In recent months, the Federal Communications Commission (FCC) issued a proposed rule that would update their standards to improve location accuracy for wireless calls to 9-1-1, so that emergency responders are better able to find mobile-based 9-1-1 callers.

According to the FCC, their rule change would save about 10,000 lives a year—TEN THOUSAND LIVES EVERY SINGLE YEAR.

Given this estimation, one would imagine that everyone would be on board. Unfortunately, even as emergency responders have overwhelmingly demonstrated their support for the rule, cell phone carriers have dragged their feet. In fact, they have gone so far as to try and craft a backroom deal with the leadership of the Association of Public-Safety Commissioners (APCO), a public safety trade group, aiming to weaken and delay these measures.

Every day, lives are jeopardized by these gaps in the emergency response system —and yet the cell carriers and APCO are hoping to delay or change the FCC rule.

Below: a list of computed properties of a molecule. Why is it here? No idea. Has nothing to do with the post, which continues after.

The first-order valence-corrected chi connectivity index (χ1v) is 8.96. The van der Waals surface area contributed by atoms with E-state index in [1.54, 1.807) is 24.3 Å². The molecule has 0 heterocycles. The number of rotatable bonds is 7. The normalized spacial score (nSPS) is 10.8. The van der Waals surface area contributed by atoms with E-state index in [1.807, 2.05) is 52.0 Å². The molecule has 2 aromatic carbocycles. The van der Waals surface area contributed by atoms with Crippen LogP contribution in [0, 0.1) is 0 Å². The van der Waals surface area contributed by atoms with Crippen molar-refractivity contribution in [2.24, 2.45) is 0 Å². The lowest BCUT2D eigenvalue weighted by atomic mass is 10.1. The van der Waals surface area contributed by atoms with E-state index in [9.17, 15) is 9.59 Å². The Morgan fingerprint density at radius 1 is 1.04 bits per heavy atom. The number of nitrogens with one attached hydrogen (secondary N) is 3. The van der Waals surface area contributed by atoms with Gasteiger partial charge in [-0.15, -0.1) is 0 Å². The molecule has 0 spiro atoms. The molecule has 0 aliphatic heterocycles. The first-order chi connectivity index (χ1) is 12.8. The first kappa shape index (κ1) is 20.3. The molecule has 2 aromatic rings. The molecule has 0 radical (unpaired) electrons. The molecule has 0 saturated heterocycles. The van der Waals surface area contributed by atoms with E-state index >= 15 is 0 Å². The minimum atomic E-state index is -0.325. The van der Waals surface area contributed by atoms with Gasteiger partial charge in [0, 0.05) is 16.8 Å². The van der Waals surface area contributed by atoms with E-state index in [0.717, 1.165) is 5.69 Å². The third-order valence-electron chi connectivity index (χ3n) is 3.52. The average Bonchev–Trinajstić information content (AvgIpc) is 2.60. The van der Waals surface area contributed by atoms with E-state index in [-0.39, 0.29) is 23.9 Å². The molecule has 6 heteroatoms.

It’s one thing for the American public to be subject to backroom deals that waste their hard-earned money. It’s another thing when a secret deal could cost thousands of lives.

Almost every single relevant public safety organization in the United States supports this rule change. A recent survey found that fully 99 percent—an amazing statistic, if you think about it—of emergency response personnel think the rule change is critically or very important for public safety.

There is no room left for debate. The cell carriers have had their say, the FCC has done its due diligence, and the first responder community has expressed its wholehearted support.

No more delays, no more discussion. We owe it to our public safety officials to give them the tools they need to accurately locate the people who need them, so they can get back to saving lives. We need the FCC to reject any carrier-backed arrangement that would alter or delay their rule.